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Ghanaian visual artist El Anatsui and his work at Toronto's Royal Ontario Museum. (Moe Doiron/The Globe and Mail)
Ghanaian visual artist El Anatsui and his work at Toronto's Royal Ontario Museum. (Moe Doiron/The Globe and Mail)

Visual arts

El Anatsui's shimmering echoes of a painful past Add to ...

El Anatsui thinks it's apt that Toronto's Royal Ontario Museum is the premiere venue for a major retrospective of his work that will be touring North America over the next three years.

Toronto, after all, was the first city the Ghana-born artist "came to when I travelled out of Africa for the first time," he recalled during an interview earlier this week. That was in the summer of 1978, when, as a 34-year-old aspiring sculptor and lecturer in the department of fine and applied arts at the University of Nigeria in Nssuka, he attended the 10th International Sculpture Conference at York University.

The Toronto premiere - it is Anatsui's first solo show in Canada, and features 60 pieces in various media - is something of a coup for the ROM. The retrospective, subtitled When I Last Wrote to You About Africa, was originally scheduled to open this year in the new Museum for African Art on Manhattan's Fifth Avenue. But because that space is still under construction, the debut slot was offered to the ROM, where the museum's Institute for Contemporary Culture had earlier expressed interest in being part of the Anatsui tour.

Now 66, Anatsui has been a practising artist for more than four decades, much of that as a well-known figure among the cognoscenti of contemporary African art. But his international profile has heightened considerably in the past eight years, thanks to his audacious foray into shimmering, highly colourful metallic tapestries, which he makes from liquor-bottle caps and sleeves linked by copper wire.

Trained as a sculptor, Anatsui had long used "common" materials in his work, including wood, ceramics, even discarded lids from tins of evaporated milk. But the chance discovery in 2002 of a large bag of discarded caps for bottles of whisky, schnapps, rum, gin and vodka - while Anatsui was walking near the southern Nigerian university - triggered what proved to be a fruitful, not to mention provocative, string of associations.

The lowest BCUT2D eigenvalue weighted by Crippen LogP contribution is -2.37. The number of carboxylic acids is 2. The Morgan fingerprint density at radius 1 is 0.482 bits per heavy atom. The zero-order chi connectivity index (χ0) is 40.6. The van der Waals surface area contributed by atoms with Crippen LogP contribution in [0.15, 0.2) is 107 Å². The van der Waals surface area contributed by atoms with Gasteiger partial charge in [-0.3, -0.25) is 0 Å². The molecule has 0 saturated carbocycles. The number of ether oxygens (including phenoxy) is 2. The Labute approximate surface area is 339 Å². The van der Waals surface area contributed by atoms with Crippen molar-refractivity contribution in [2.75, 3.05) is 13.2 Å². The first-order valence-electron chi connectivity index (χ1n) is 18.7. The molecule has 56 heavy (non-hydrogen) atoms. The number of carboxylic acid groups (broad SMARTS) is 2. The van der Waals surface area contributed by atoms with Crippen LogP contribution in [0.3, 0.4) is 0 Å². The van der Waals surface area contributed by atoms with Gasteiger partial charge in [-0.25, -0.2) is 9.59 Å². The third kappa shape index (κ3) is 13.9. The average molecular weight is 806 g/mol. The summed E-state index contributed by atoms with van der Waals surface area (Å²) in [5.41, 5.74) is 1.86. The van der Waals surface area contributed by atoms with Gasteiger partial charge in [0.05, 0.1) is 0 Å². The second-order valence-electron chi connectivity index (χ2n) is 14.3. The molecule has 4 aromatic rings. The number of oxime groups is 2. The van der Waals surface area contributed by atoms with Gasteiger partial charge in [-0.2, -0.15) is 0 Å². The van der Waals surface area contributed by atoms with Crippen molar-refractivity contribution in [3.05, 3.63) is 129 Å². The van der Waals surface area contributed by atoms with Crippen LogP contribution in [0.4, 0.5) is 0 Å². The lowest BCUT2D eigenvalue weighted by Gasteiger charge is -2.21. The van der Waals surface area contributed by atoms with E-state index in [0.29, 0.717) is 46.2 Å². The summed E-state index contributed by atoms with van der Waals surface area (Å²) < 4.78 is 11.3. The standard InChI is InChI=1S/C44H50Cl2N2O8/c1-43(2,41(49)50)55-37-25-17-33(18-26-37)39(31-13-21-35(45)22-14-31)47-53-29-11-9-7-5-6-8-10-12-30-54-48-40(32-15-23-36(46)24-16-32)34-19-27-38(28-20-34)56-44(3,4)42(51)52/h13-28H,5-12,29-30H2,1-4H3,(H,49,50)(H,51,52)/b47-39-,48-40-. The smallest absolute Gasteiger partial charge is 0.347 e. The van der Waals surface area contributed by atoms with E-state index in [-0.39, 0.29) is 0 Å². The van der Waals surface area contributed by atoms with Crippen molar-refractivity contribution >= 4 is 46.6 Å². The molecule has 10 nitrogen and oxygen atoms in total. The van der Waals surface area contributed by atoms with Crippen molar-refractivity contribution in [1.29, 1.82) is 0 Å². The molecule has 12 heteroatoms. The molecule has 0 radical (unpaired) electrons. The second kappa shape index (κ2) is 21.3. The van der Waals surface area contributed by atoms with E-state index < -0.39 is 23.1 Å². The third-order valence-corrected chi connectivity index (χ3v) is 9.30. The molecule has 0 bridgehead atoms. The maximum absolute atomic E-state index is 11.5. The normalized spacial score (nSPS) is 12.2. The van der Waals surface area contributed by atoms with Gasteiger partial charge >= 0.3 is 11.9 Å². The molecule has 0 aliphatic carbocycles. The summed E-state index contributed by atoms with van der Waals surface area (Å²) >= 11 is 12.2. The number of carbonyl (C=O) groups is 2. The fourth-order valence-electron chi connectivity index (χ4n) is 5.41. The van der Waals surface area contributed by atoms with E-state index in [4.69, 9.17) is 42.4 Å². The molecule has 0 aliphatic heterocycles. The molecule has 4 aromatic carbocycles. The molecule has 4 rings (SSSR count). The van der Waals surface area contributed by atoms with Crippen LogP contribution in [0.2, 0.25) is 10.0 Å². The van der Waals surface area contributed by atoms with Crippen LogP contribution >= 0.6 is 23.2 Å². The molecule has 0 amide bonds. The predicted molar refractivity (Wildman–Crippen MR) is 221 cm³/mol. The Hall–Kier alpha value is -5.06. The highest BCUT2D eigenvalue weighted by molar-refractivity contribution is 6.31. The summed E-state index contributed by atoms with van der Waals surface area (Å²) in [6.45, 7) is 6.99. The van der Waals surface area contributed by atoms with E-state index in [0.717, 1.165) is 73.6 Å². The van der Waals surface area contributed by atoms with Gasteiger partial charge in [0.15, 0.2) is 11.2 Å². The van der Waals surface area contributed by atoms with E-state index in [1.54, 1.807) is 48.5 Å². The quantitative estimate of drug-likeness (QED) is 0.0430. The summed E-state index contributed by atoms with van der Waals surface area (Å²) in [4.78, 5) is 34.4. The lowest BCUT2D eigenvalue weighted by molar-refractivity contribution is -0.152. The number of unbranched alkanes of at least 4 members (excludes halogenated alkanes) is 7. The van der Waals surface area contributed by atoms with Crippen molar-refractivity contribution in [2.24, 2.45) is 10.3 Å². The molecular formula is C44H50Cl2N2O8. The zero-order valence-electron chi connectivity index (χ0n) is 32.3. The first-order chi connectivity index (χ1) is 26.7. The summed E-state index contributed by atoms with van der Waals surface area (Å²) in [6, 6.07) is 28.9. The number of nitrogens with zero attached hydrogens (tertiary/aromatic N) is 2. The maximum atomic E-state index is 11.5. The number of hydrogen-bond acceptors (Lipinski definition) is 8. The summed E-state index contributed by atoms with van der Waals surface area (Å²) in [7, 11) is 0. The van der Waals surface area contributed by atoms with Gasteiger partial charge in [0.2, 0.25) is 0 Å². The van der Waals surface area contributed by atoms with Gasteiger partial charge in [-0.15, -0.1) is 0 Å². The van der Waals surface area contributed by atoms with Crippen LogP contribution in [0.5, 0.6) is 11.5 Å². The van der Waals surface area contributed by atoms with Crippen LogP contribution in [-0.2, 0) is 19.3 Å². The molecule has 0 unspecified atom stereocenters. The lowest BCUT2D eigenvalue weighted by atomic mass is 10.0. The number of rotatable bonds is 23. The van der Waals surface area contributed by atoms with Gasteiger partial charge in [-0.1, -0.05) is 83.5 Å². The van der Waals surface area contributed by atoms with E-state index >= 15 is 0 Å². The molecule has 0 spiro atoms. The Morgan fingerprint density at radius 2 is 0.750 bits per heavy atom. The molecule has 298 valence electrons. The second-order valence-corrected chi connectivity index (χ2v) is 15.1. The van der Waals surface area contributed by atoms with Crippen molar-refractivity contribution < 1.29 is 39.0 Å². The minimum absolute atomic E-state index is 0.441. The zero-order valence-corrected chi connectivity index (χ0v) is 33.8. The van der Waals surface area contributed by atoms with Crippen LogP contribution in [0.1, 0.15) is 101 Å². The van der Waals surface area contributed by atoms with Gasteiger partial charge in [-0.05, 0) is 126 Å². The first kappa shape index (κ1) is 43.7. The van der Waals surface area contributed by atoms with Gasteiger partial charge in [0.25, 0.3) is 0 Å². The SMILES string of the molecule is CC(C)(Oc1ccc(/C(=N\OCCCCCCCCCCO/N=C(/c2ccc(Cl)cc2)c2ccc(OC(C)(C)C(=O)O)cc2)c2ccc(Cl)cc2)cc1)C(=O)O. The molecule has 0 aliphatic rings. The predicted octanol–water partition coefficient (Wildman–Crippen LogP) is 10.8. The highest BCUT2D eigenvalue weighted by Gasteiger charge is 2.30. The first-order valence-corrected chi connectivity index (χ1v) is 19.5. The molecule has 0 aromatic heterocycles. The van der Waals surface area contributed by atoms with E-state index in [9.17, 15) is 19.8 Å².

As Anatsui has noted, alcohol was one of the first commodities "brought by [European traders]to exchange for goods in Africa." Later, rum became a staple of the transatlantic slave trade - produced in the Caribbean from cane cut by slaves, bottled in England, shipped to Africa.

Assembling the hangings is laborious. Anatsui uses several studio assistants to flatten thousands of aluminum caps and bottle sleeves - red, yellow, white, silver, brown, blue - which are then placed on the floor for Anatsui to arrange into one or more compositions. The resulting work can be large - a 2009 hanging, Three Continents, on view at the ROM, is almost five metres long and 2.5 metres wide - but surprisingly curtain-ish in weight and amazingly malleable.

Anatsui acknowledges that "the colour of the bottle caps happens to be the colour of certain fabrics common to my part of the world … But I'm not interested in fabric per se. It's the format or the form of the cloth: that it's free, that you can put it on a wall, squeeze it into a small ball, drape it on the floor, anything.

"When I initially started working on these," he laughs, "my favourite way of photographing them was to put them on hedges, like cloth drying."

Western eyes will "read" elements of Arte Povera, Frank Stella, Robert Rauschenberg, Donald Judd, even Gustav Klimt into Anatsui's constructions. Anatsui, who has travelled extensively in Europe and the United States, readily acknowledges "the visual similarity." He stresses, however, that the congruence is very much "a matter of coincidence. My intention was born in Africa; I am going on a path completely without reference [to Western antecedents or influences]

"It has," he adds, "something to do with my belief that life is not a cut-and-dried phenomenon, that it's something which is constantly in a state of flux, that my search has been toward a form that captures this."

El Anatsui: When I Last Wrote to You About Africa opens today and continues through Jan. 2. The ROM has purchased, for its permanent collection, Straying Continents, a new Anatsui wall piece that measures 12 by five metres. It will be unveiled today. Www.rom.on.ca; 416-586-8000.

Follow on Twitter: @Jglobeadams

 

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